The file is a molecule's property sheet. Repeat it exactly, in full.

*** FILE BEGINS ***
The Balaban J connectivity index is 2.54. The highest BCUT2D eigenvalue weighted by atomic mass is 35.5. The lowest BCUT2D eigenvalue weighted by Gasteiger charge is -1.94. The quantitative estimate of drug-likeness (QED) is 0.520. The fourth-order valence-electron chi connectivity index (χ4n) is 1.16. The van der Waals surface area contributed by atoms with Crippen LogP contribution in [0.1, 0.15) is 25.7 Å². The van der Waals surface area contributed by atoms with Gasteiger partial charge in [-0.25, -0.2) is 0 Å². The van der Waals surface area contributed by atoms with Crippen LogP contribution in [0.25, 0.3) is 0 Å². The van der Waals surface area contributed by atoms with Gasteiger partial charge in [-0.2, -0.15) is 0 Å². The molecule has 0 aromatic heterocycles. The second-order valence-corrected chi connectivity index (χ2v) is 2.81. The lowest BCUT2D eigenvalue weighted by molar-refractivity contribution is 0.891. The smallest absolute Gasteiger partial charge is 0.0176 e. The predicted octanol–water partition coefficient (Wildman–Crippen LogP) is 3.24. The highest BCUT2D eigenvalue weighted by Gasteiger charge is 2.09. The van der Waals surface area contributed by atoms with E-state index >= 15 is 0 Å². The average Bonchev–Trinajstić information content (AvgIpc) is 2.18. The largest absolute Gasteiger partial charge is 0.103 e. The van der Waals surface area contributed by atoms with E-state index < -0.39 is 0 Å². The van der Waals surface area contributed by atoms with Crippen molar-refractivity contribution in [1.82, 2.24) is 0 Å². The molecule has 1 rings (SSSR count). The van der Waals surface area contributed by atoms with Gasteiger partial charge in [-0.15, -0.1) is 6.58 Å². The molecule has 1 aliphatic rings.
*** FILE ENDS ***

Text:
The Balaban J connectivity index is 2.54. The highest BCUT2D eigenvalue weighted by atomic mass is 35.5. The lowest BCUT2D eigenvalue weighted by Gasteiger charge is -1.94. The quantitative estimate of drug-likeness (QED) is 0.520. The fourth-order valence-electron chi connectivity index (χ4n) is 1.16. The van der Waals surface area contributed by atoms with Crippen LogP contribution in [0.1, 0.15) is 25.7 Å². The van der Waals surface area contributed by atoms with Gasteiger partial charge in [-0.25, -0.2) is 0 Å². The van der Waals surface area contributed by atoms with Crippen LogP contribution in [0.25, 0.3) is 0 Å². The van der Waals surface area contributed by atoms with Gasteiger partial charge in [-0.2, -0.15) is 0 Å². The molecule has 0 aromatic heterocycles. The second-order valence-corrected chi connectivity index (χ2v) is 2.81. The lowest BCUT2D eigenvalue weighted by molar-refractivity contribution is 0.891. The smallest absolute Gasteiger partial charge is 0.0176 e. The predicted octanol–water partition coefficient (Wildman–Crippen LogP) is 3.24. The highest BCUT2D eigenvalue weighted by Gasteiger charge is 2.09. The van der Waals surface area contributed by atoms with E-state index >= 15 is 0 Å². The average Bonchev–Trinajstić information content (AvgIpc) is 2.18. The largest absolute Gasteiger partial charge is 0.103 e. The van der Waals surface area contributed by atoms with E-state index < -0.39 is 0 Å². The van der Waals surface area contributed by atoms with Crippen molar-refractivity contribution in [1.82, 2.24) is 0 Å². The molecule has 1 rings (SSSR count). The van der Waals surface area contributed by atoms with Gasteiger partial charge in [-0.15, -0.1) is 6.58 Å². The molecule has 1 aliphatic rings.